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Georgia Students To Speak Live with Space Station Commander

HOUSTON – Students and educators at Stratford Academy in Macon, Ga., will speak with Canadian Space Agency astronaut Chris Hadfield aboard the International Space Station on Wednesday, April 3, via amateur radio. Media are invited to attend at the school.
The 10-minute, live forum will allow Hadfield, the first Canadian commander of the station, to answer questions about life, work and research aboard the orbiting laboratory. Students will make contact through the Amateur Radio on the International Space Station (ARISS) system at 8:47 a.m. EDT.
Media representatives interested in attending should contact Kelly Causey, technology and curriculum coordinator, at 478- 477-8073 or Stratford Academy is at 6010 Peake Road, Macon.
Hadfield arrived at the space station on Dec. 21 and is scheduled to remain aboard until May. Students have been preparing for the exchange through NASA activities in the classroom that create awareness about the International Space Station.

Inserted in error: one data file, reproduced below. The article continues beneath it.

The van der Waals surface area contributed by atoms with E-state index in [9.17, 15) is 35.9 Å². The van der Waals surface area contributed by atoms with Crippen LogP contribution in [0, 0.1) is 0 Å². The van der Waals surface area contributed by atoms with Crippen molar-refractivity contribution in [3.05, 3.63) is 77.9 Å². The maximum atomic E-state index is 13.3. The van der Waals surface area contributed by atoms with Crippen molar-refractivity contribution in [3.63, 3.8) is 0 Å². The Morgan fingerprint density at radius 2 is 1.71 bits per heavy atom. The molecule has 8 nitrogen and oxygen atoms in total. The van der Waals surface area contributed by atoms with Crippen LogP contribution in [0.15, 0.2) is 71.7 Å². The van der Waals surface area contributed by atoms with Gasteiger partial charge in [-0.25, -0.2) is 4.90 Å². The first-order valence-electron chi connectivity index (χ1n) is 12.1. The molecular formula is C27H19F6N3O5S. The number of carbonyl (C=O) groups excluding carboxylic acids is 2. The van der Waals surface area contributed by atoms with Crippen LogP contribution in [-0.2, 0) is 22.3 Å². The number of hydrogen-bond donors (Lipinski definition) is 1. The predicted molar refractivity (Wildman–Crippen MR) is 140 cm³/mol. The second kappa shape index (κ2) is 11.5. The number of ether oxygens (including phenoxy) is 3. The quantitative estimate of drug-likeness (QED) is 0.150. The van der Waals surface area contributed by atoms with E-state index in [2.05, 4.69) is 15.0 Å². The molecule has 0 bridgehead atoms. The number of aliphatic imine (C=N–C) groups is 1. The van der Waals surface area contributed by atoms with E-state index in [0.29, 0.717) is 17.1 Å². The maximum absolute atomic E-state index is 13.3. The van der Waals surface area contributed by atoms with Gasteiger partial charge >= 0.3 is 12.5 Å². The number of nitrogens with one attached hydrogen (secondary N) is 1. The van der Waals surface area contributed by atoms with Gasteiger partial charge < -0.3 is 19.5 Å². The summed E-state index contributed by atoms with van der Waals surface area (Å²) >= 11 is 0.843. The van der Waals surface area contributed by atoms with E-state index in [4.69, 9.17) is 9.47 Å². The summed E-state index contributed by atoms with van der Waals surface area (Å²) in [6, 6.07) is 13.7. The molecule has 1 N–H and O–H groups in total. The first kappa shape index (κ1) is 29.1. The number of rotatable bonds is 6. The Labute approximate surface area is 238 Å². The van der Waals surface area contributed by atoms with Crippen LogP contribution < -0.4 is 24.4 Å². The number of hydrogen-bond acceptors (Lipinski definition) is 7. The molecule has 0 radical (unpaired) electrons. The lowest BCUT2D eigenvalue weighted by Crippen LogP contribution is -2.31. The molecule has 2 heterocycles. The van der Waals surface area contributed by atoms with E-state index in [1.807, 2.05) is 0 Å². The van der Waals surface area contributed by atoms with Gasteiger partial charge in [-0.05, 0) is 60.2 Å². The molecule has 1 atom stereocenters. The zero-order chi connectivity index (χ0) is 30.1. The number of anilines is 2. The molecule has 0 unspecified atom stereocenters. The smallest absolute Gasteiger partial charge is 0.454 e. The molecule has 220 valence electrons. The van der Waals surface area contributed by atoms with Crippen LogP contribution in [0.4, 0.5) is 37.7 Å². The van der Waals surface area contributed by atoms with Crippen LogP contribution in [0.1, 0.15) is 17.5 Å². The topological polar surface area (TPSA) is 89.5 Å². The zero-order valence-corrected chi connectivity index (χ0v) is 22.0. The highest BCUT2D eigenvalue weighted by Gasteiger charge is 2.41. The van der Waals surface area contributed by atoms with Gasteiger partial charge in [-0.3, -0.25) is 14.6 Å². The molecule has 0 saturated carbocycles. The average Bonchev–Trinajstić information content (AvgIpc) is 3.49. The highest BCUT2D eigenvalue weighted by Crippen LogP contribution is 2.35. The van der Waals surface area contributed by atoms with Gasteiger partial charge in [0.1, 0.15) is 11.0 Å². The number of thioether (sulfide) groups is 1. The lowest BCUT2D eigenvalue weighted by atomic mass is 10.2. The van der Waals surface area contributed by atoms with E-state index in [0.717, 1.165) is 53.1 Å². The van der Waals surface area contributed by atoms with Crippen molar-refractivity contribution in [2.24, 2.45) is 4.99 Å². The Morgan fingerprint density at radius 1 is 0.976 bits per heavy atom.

Linking students directly to station astronauts will provide students an authentic experience of space exploration, scientific studies and possibilities for future human space exploration. Students also will be exposed to opportunities to pursue careers in science, technology, engineering and mathematics (STEM).
This in-flight education ARISS opportunity is one in a series with educational organizations in the United States to improve STEM teaching and learning. It is an integral component of NASA’s Teaching From Space education program, which promotes learning opportunities and builds partnerships with the education community using the unique environment of space and NASA’s human spaceflight program.
The exact time of the event could change because of real-time operational activities. For information about NASA’s education programs, visit:
For more information about astronaut Chris Hadfield, visit:
For information about the International Space Station, visit:

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text-only version of this release

Ashlé Robinson
Johnson Space Center, Houston